Following the adoption of a resolution calling for a comprehensive nuclear test ban treaty (CTBT) in the United Nations General Assembly in December 1993, negotiations on a CTBT began in the Conference on Disarmament in Geneva in January 1994. On 10 September 1996 the UN General Assembly approved the CTBT by an over-whelming vote of 158 to 3, with five nations abstaining. On 24 September 1996, President Bill Clinton became the first national leader to sign the treaty, and the White House submitted it to the U.S. Senate for ratification in September 1997. Despite overwhelming public support, after a long delay the Senate rejected it on 13 October 1999 by a vote of 51 to 48.

More than 160 nations had signed the CTBT by 2001, but of the original five nuclear powers (Britain, China, France, Russia, and United States), only Britain, France, and Russia had ratified it. The treaty required the ratification of forty-four specific countries, including the United States. These were nations that had nuclear power reactors or nuclear research facilities; all were members of the Conference on Disarmament. This group included India and Pakistan, both of which tested nuclear devices in May 1998. India and Pakistan (and China) were thought unlikely to ratify the treaty unless the United States did so first.

The Clinton administration supported a CTBT that would contain the usual clause permitting a state to withdraw from the treaty for reasons of "supreme national interest." (The maintenance of a safe and reliable nuclear stockpile was considered to be a supreme national interest of the United States.) President Bush declared a moratorium on the testing of nuclear weapons in 1992, and, by 2001, the United States had not conducted a nuclear test since that time. The disappearance of Cold War bipolarity brought an end to the strategic world it created and sharply reduced the sense of mutual vulnerability experienced by the two superpowers. The basic philosophy behind the 1972 ABM treaty, which banned the deployment of nationwide defenses against missile attacks, was that no nation would risk launching a missile attack if it was left defenseless against a retaliatory strike. After the Gulf War of 1991, however, the United States argued that the spread of missile technology required advanced nations to erect defenses against at least the handful of missiles that could one day be launched against them by terrorists or rogue states. This, of course, would mean that the ABM treaty would have to be adjusted to accommodate a new strategic reality.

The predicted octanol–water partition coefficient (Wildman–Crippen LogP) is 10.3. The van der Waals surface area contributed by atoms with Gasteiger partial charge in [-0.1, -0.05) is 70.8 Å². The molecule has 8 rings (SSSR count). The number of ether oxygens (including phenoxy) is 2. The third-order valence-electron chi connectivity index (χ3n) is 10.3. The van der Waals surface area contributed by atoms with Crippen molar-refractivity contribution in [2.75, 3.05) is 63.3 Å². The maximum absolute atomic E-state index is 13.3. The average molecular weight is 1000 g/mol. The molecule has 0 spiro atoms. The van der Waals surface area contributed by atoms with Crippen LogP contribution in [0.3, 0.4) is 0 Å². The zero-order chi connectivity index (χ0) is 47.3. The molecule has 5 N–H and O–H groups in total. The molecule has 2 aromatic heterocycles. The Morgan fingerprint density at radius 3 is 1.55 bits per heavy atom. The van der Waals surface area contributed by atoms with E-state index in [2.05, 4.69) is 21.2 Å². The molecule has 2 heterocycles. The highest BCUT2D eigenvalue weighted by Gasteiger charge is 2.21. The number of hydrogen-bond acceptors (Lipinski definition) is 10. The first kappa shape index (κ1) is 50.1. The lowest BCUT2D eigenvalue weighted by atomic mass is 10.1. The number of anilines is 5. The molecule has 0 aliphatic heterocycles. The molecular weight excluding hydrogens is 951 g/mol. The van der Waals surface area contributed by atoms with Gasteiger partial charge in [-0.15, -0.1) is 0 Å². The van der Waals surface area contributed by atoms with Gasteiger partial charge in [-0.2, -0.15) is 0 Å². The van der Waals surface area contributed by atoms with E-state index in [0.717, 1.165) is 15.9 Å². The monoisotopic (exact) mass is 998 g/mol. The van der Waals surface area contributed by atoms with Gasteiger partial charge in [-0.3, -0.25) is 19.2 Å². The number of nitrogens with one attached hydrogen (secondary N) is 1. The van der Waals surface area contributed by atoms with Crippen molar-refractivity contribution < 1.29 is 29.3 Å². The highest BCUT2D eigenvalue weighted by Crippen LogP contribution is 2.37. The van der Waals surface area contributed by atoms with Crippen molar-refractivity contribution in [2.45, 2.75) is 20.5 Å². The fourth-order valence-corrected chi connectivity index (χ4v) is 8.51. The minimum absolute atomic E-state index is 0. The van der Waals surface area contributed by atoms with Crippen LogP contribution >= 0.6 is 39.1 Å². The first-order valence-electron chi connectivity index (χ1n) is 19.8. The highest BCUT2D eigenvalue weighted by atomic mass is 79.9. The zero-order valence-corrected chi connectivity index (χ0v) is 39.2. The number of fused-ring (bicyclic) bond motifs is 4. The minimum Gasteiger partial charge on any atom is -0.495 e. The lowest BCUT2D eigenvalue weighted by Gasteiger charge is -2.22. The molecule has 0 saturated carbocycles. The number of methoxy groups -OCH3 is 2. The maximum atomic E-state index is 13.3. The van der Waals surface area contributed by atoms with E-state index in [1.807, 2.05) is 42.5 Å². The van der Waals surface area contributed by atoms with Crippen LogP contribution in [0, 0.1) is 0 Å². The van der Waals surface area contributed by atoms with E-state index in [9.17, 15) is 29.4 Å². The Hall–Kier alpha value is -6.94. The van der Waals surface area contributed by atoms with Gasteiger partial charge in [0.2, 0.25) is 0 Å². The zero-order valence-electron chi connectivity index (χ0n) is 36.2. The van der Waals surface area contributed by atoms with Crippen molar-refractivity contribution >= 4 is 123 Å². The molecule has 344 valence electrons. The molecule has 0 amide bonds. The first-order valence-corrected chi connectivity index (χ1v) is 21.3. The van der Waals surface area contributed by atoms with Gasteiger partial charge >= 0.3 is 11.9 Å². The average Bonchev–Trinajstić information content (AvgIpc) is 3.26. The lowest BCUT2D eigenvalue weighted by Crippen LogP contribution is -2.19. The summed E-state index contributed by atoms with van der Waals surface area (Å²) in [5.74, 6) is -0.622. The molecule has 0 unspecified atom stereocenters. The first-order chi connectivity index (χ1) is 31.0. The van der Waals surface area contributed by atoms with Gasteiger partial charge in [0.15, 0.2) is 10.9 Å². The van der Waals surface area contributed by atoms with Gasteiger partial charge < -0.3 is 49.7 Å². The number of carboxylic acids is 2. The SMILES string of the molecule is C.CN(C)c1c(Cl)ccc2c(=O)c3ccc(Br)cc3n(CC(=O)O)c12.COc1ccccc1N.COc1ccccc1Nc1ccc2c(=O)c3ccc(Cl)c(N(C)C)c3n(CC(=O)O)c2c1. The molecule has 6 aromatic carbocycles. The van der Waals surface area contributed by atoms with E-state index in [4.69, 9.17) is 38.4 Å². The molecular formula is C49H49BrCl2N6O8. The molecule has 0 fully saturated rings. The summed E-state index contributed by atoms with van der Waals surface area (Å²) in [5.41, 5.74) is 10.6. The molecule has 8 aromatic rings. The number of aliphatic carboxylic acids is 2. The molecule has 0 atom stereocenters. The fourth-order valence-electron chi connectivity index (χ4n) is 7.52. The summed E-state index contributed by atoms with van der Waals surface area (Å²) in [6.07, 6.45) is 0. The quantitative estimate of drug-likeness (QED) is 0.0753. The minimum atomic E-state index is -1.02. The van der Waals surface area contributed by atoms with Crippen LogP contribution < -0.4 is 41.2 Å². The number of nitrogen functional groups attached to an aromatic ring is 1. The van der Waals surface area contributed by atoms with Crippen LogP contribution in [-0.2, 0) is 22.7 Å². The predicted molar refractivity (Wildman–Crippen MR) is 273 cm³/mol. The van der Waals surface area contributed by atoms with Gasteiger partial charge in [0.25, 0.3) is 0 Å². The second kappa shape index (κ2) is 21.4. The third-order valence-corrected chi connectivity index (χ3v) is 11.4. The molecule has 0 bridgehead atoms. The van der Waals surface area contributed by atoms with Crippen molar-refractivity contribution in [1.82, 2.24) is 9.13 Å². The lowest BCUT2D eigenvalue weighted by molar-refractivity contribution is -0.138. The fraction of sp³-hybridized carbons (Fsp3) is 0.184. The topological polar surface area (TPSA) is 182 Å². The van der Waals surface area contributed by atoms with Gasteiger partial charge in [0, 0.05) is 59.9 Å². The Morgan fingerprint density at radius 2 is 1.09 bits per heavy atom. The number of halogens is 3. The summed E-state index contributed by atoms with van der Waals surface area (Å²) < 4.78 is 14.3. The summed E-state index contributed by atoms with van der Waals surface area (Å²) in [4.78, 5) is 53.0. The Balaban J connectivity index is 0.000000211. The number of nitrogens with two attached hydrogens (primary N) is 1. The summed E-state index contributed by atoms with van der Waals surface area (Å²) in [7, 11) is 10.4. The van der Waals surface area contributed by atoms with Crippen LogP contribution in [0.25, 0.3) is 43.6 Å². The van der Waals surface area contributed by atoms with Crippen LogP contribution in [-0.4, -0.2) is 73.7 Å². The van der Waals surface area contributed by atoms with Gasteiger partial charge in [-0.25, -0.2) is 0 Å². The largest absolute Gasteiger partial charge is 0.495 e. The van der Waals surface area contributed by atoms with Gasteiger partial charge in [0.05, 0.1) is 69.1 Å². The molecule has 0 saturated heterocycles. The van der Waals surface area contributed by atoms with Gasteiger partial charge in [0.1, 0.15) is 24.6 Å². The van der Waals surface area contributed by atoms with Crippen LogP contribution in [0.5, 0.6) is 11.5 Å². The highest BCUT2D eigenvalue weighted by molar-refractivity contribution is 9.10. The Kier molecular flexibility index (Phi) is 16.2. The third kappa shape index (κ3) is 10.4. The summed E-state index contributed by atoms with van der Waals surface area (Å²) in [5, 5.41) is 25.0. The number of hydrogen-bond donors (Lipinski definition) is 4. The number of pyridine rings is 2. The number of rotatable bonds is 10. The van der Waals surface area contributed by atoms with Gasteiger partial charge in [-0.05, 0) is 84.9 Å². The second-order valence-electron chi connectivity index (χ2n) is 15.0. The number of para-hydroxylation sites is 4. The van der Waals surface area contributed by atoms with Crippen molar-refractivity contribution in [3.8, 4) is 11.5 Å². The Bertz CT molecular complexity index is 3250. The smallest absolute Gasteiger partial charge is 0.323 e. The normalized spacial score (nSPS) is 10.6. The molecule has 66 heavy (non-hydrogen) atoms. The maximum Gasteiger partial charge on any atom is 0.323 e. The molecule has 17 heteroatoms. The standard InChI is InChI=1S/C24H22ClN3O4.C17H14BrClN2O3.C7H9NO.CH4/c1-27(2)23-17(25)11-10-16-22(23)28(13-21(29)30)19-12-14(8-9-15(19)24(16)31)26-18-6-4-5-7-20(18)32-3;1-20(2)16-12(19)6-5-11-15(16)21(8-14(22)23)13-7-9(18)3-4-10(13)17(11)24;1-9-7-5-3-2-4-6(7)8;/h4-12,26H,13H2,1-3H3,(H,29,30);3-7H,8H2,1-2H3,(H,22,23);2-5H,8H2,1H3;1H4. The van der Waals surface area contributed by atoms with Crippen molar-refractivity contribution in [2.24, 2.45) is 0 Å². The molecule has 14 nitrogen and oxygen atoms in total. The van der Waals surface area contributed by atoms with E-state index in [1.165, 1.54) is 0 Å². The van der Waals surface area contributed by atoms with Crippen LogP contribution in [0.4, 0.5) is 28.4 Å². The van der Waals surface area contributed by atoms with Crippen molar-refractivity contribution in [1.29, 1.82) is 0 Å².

President Clinton pushed for unilaterally constructing a partial missile defense system, which he claimed would protect the United States against the new threat. Russia objected, claiming that this would violate the ABM Treaty and start the major nuclear powers on a new, defensive dimension of the arms race. Yeltsin's successor, Russian President Vladimir V. Putin, argued that mutual reduction was the path to stability. There were good political reasons to cooperate with Russia, and in May 2001, President George W. Bush offered Russia a package to broaden the scope of missile defense technology to enlist Russian support for the new system.

By the early twenty-first century there was a broad consensus emerging in the United States that it was in the American national security interest to develop a limited missile defense commensurate with the emergence of real threats and the technology available. The politics of missile defense internationally would require cooperation with allies and Russian involvement. In relation to China, the other major concern for American policymakers, missile defense would also have to be handled as a part of the overall U.S.–China relationship.

The move toward cautious cooperation with Russia at the end of the Cold War was also evident in the peaceful use and exploration of outer space. For thirty years after World War II, the United States had primarily regarded space as an area of competition. Tentative steps toward cooperation had been taken in the 1970s, symbolized by the 1975 Apollo-Soyuz docking. In 1988 the Reagan administration signed an agreement with ten European nations, Canada, and Japan to undertake technological collaboration in space and human space flights, but little came of the collaboration until Russia joined in 1993.